Spec’ing the chassis for an electric truck represents a big departure from diesel and requires closely working with body builders and OEMs to get it right.
During a chassis session Tuesday at Work Truck Show’s Green Truck Summit in Indianapolis, electric truck experts from International Truck talked about the importance of consulting with those in the know prior to making any EV chassis choices. “It is a completely different set of circumstances relative to an internal combustion engine product,” said Bruce Vasbinder, director of International’s medium duty marketing segment.
First up is the battery and its management system. While the battery is housed between the chassis rails, the management system is outside the rails and “needs to breathe” Holland said to help stay cool.
Battery choice incurs quite a bit of the expense in EV selection and also has a big impact on range. It can also take up plenty of space between the frame rails making component placement limited. There’s also the notion of extra weight.
“These vehicles are running 1,800 to 3,000 pounds heavier than the equivalent internal combustion engine product so curb weight is higher, which means by the time you get a body on it, the payload is subsequently reduced,” Vasbinder said.
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Working to recapture some of that payload has been an ongoing goal that’s seeing some impressive results. “We're making the chassis components lighter and we're aggressively working with body builders for components,” Vasbinder said. “We've already worked on a couple of the dry vans and have taken out in excess of 1500 pounds.”
International has worked with Morgan Truck Body and Great Dane to cut weight through material changes and subfloor structure as well as exterior panel structures.
Other factors come into play to help improve overall EV efficiency according to Kevin Holland, International’s director of zero emissions consulting and solutions.
“There's a lot of low hanging fruit, right? And you look at them, the vehicles are heavy so we have to take weight out of vehicles,” Holland said. “We've got to maximize battery packaging design, optimizing the efficiency of the usage of the energy and the batteries through better software. All of that stuff is where we're going.”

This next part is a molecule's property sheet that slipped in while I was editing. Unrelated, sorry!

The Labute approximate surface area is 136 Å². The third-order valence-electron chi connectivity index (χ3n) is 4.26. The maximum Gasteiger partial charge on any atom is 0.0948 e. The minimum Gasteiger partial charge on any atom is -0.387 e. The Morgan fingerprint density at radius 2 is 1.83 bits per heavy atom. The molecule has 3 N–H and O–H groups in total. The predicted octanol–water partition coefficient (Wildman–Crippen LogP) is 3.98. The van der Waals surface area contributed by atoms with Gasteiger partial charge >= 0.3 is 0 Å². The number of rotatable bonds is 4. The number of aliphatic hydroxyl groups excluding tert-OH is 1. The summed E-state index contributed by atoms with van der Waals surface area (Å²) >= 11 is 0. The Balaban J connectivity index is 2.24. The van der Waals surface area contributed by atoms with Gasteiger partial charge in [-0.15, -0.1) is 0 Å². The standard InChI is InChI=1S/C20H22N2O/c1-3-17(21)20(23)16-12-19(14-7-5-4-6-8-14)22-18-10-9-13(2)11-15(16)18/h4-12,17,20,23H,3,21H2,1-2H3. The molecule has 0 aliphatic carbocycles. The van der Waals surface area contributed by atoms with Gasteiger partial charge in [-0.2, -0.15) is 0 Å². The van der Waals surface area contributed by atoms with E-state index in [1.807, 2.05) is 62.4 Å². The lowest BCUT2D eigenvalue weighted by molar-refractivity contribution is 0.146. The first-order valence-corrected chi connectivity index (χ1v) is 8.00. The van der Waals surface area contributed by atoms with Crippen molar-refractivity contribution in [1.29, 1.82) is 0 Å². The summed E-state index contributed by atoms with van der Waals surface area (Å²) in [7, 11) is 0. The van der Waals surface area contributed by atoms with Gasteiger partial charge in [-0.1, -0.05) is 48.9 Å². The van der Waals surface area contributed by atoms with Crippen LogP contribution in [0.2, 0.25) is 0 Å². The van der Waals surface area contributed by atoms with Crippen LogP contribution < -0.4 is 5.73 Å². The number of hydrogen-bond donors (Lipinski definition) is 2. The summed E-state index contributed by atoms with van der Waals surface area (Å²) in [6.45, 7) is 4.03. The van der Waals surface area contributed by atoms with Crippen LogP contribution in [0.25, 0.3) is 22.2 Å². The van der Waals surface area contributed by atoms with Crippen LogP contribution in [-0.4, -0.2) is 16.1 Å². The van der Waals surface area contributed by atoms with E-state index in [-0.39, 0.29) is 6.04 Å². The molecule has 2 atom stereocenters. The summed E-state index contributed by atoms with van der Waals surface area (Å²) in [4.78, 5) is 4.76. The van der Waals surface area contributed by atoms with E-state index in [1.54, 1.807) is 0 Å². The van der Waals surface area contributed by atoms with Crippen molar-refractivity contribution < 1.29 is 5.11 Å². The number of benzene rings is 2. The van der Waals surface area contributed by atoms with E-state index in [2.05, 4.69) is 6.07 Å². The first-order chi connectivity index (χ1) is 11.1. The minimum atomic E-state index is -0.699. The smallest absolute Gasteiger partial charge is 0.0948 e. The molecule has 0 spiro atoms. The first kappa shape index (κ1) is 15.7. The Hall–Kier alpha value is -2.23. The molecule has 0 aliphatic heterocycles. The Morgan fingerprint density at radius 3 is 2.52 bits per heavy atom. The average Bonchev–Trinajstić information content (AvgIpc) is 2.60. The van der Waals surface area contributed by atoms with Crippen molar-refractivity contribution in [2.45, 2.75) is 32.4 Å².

Chassis choices in focus
The area on the chassis running from the back of the cab to the axle (CA) is a critical area for a body builder that typically gets more complicated and costly when working with EVs.
“You'll hear the term in truck lingo clean CA, that means keep everything out of bodybuilder's way,” Vasbinder said. “For the end consumer, it means less costs because the bodybuilder doesn't have to move things to accommodate the body that you need on it to do the work you want to do.
“As OEMs we tend to respect that space tremendously. If we have to infringe on it, we try to do it as little as possible. Unfortunately, on electric vehicles we infringe on it little more than we'd like,” Vasbinder continued.
The axle to end of frame (AF) on the chassis also gets plenty of respect.
“There's several different methodologies out there whether you're using an [electric] axle or a pusher motor, like in a bus setup where you have a small prop shaft and a motor that will affect the AF, which again, if you get into certain body applications, makes the body builder adjust the body accordingly,” Vasbinder said.
Electric power take offs, or ePTOs, are another consideration.
“There are a few products on the floor today that are demonstrating [ePTOs]. A year ago we were saying, it's probably two to three years out, but the speed of what is happening in this industry right now is, to me, astounding. I've been doing this 24 years, and I think there's only one thing in the industry maybe moving even close to that and that's ADAS systems,” Vasbinder said.
Fleets have been slowly adopting zero emission vehicles, namely all-electric, particularly in California where the state is implementing a gradual transition to only zero emission truck sales by 2040. Refrigerated trucks are being targeted more aggressively and International has responded by working with body builders to help optimize the transition to all-electric.
“After Dec. 31 of this last year or in calendar year 2023, if you own a refrigerated vehicle or a transport refrigeration unit in the state of California, you have to start working at replacing those vehicles at a 15% rate year over year with the intent of replacing 100% of your fleet by Dec. 31, 2029. That’s a pretty aggressive march,” Vasbinder said.
“And they went after TRUs specifically because typically they just siphon either diesel or the other fossil fuel out of the fuel tank and run the refrigerator units,” Vasbinder continued. “They don't have after treatment systems and they don't have particulate filters so they went very aggressive after the replacement of TRUs.”
Holland said the shift to zero emissions will remain an important focus as the company aims for diesel parity.
“There may be alternate technologies that exist along the way, but we are looking at 10 to 15 years out the internal combustion engine as really not being a primary player for us in the industry. That's where we're going as a manufacturer,” Holland said.